McAllen opens new Emergency Communications Center

McALLEN — It wasn’t your typical ribbon-cutting ceremony: In order to mark the grand opening of the McAllen Fire Department’s Emergency Communications Center on Thursday, together the fire chief, city staff and dispatchers ceremoniously disconnected and reconnected a large industrial electricity plug.

The center has been open since July 2, 2018, marking the first time since May 2012 that calls for fire service are routed directly from the city’s public safety answering point (PSAP), housed at the McAllen Police Department, to the city’s central fire station on North 21st Street.

Over the past five years, the city contracted with the city of Pharr for fire dispatch services, a contract that was authorized with the belief that Pharr’s emergency communications center would one day become regionalized with the county’s other cities, a vision that never panned out.

In 2017, McAllen paid Pharr $150,000 for this service, according to The Monitor archives, and the Pharr call center received more calls from McAllen than it did from within its own city limits. This money will now go toward covering staffing costs for the McAllen Fire Department’s own emergency communications center.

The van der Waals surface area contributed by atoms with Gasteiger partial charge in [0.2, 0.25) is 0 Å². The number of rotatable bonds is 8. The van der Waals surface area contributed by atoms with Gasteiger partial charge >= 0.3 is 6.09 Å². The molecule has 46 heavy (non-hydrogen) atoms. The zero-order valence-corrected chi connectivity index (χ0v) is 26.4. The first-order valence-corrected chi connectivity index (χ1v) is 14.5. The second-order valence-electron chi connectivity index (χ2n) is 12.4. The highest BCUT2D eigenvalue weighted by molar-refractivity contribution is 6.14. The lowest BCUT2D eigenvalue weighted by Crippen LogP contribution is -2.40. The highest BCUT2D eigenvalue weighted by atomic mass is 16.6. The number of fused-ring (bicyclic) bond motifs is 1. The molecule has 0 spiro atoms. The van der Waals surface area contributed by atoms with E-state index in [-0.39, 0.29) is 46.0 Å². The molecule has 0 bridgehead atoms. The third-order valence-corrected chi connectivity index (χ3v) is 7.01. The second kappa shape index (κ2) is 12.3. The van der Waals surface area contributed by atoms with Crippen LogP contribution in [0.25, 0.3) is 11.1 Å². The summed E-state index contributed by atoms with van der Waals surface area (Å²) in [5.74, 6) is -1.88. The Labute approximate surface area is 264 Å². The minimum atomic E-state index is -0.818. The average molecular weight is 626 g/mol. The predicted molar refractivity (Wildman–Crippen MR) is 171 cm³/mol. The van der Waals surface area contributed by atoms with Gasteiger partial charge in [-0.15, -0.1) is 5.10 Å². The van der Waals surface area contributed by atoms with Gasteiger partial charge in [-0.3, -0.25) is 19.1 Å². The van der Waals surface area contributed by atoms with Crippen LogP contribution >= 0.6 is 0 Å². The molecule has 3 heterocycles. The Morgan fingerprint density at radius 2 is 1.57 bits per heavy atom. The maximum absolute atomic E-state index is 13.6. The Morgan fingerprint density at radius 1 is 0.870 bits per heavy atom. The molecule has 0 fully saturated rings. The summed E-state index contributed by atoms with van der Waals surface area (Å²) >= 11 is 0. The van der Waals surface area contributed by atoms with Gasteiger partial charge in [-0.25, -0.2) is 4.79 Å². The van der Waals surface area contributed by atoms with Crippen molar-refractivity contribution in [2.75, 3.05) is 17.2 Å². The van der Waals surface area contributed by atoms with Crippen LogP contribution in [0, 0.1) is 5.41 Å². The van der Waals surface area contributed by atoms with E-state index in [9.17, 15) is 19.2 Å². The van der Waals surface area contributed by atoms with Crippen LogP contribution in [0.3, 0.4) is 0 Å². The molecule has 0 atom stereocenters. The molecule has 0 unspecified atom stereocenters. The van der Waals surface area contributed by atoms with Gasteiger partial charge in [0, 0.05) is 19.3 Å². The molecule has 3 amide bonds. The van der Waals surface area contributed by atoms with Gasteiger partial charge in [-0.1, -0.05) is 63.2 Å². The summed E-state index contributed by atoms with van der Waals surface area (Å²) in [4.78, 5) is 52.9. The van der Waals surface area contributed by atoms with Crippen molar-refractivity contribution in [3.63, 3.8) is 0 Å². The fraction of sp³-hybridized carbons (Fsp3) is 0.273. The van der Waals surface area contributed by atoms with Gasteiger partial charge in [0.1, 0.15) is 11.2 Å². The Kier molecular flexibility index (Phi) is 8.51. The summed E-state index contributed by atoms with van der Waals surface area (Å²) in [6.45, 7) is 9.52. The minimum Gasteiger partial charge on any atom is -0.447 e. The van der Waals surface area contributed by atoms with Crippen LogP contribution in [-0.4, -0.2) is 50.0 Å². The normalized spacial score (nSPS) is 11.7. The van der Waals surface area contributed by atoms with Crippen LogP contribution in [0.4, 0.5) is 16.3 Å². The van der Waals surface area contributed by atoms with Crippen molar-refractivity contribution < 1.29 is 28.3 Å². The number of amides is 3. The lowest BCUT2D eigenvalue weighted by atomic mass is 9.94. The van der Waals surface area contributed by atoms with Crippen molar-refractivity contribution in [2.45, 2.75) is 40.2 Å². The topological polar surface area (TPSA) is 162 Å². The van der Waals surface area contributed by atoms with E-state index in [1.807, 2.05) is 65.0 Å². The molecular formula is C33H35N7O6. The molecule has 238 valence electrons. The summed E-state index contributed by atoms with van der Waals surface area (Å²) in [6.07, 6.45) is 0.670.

McAllen Fire Chief Rafael Balderas said moving the fire department’s emergency communications center back to the central fire station “will reduce response times and provide better service to the community.”

The center was first established at the city’s old central fire station in 1968 and housed there until the mid-1990s, when the city combined its police and fire communications center at the police department, Balderas said. In a nod to the center’s history, a recreated photograph of a recently hired dispatcher answering a call hangs next to a photo from 1968.

“We hired a young lady who looks like the one in the original photo,” Balderas said with a smile.

City Manager Roel “Roy” Rodriguez said the new communications center emphasizes the importance the city places on public safety.

More than 50 percent of the city’s general fund goes toward public safety, notably fire and police services, and the city’s 2018-2019 budget, which city commissioners have yet to approve, funds the hiring of two additional firefighters and a fire lieutenant and six new police officers, Rodriguez said, noting, “in today’s economy, that’s not easy to do.”